Hot dog fingers, black hole everything bagels, Ratatouille-inspired raccoon hibachi chefs, and “Clair de Lune” performed by Jamie Lee Curtis’s pianist toes are just a few of many flamboyant gags in Daniel Kwan and Daniel Scheinert (who title themselves under the assemblage “Daniels”)’s magnum opus of a film, “Everything Everywhere All at Once.” While these references may strike as silly, doltish, over-the-top or sophomoric, these descriptions are what make “Everything Everywhere All at Once” the film of a lifetime (or lifetimes, for that matter). The film is one of many stories in the current trend of attempts to depict the multiverse. While the concept may be becoming overdone or exhausting (any recent or upcoming Marvel blockbuster), Daniels’ approach provides an original and eccentric explanation that ends up being one of the most amusing, emotional and gratifying science fiction films of the 21st century.
The film tells the story of Evelyn Wang, a Chinese immigrant who is dealing with the overbearing stress of owning a laundromat being audited and the tumultuous relationship with her husband and daughter, who both seem to be falling out of love with their cold wife and mother. When Evelyn is recruited to fill the trope as the “chosen one” of the film, she must learn how to jump between parallel universes, all existing from different choices Evelyn would have made in her past life. By jumping through the universes, Evelyn is to defeat the antagonist of the film who is planning to destroy the multiverse through a vast, all-encompassing, bagel-inspired black hole. (The plot gets extensively more complex, and explaining it could take up a novel, thus this short summary must suffice.) The result of the hilarious and action-packed film is a story about unconditional love, kindness and a reminder of how incredible it is to exist, all told through hopeful nihilism.
Evelyn and the various versions of herself existing throughout the multiverse are played by 1990s kung fu heroine phenomenon Michelle Yeoh. Her husband and daughter and their alter egos are played by Ke Huy Quan and Stephanie Hsu, respectively. All performances (not to forget a uproarious performance by Curtis like you’ve never seen her before) are phenomenally acted out in ways that evoke emotion from the audience and create connections as if the viewer was living through the relatable characters. The actors also provided most of their own stunts throughout their incredible “Kill Bill”-esque fighting sequences, choreographed by the talented Andy and Brian Le. While the actors give their characters realistic on-screen lives, the writing and directing of these characters must be attributed to as well. Daniels co-wrote and co-directed the film, giving their signature foolishness seen in previous familiar works such as the dead-man puppet Daniel Radcliffe-lead “Swiss Army Man” and the viral phenomenon of a music video for Lil Jon’s “Turn Down for What.” While the latter serves as a funny and trippy interpretation of a song, audiences familiar with “Swiss Army Man” know that Daniels know how to balance the outlandish with heart, creating sequences where the audience is shocked, grossed out or cackling one moment, and then crying and contemplating existential concepts the next. This is exactly what “Everything Everywhere All at Once” does, and it does it for two and half hours of the wildest ride of your life.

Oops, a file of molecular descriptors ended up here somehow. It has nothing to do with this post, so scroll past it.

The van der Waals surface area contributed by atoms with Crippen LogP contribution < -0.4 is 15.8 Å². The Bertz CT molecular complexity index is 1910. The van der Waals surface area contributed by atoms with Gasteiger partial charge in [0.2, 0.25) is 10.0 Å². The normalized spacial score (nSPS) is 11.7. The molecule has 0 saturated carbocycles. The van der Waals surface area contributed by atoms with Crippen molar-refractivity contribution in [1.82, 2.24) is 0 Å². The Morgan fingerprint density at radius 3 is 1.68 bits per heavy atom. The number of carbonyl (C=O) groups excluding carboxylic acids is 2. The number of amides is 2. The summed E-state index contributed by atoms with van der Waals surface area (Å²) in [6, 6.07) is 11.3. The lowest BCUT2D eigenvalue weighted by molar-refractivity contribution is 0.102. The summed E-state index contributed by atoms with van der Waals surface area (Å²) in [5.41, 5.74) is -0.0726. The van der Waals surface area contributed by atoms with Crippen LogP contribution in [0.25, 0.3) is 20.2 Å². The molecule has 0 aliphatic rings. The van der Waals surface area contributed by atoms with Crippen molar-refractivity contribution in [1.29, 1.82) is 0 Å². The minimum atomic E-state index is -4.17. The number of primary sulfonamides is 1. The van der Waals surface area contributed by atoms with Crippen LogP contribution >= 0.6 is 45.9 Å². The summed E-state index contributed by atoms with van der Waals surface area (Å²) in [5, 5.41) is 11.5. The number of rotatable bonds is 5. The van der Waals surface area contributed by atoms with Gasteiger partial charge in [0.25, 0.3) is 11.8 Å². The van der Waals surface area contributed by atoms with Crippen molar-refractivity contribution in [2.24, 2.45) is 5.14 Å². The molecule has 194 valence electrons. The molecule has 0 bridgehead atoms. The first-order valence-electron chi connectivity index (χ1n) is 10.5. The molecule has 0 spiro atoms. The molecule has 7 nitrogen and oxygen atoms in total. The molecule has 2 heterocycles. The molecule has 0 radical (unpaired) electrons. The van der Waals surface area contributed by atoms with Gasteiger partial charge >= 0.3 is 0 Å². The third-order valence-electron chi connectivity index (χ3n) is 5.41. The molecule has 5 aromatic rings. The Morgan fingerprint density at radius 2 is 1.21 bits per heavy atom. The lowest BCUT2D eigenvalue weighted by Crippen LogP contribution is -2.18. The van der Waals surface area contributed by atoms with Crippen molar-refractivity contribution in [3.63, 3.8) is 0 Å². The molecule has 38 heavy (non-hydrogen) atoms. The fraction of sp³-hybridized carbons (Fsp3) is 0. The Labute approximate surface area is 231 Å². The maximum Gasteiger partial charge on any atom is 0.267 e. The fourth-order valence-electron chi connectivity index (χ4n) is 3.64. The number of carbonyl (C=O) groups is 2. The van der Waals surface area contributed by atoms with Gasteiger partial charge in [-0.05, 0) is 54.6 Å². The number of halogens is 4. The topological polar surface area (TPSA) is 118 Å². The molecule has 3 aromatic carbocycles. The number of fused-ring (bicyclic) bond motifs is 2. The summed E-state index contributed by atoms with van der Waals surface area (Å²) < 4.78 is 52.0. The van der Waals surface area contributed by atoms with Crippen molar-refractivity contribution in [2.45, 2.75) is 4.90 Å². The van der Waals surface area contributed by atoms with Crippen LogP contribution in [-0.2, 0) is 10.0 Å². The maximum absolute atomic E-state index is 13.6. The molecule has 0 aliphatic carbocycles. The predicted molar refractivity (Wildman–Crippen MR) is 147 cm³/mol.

There are definitely bound to be some critical viewers, who may not appreciate the erratic, fast-paced silliness of the film. Some may complain that some storylines brought up in the film (reference opening line of this review) are juvenile and make the film hard to take seriously. Do not go into this film expecting to take it extremely seriously, and do not be expecting to enjoy every minute. “Everything Everywhere All at Once” might get a tad obnoxious or annoying at moments, but one must look past this when viewing. The film takes place across many universes, all which have different styles and feels to them, and this is essential to the story being told. If one is not willing to look past the silliness in some aspects of the film, they will never truly understand the message and meaning the story is trying to convey. The movie is not perfect, but this is one of the aspects about it that makes it all the more enjoyable.
A roller coaster of a film filled with action, laughter, thought-provoking points and love, “Everything Everywhere All at Once” takes the done-to-death multiverse movie and gives it a revamping that major movie studios have yet to do. Filled with incredible performances, striking visuals and a storyline with an overarching important life lesson, Daniels bring a film that is destined to change lives and the way movies are created across all universes.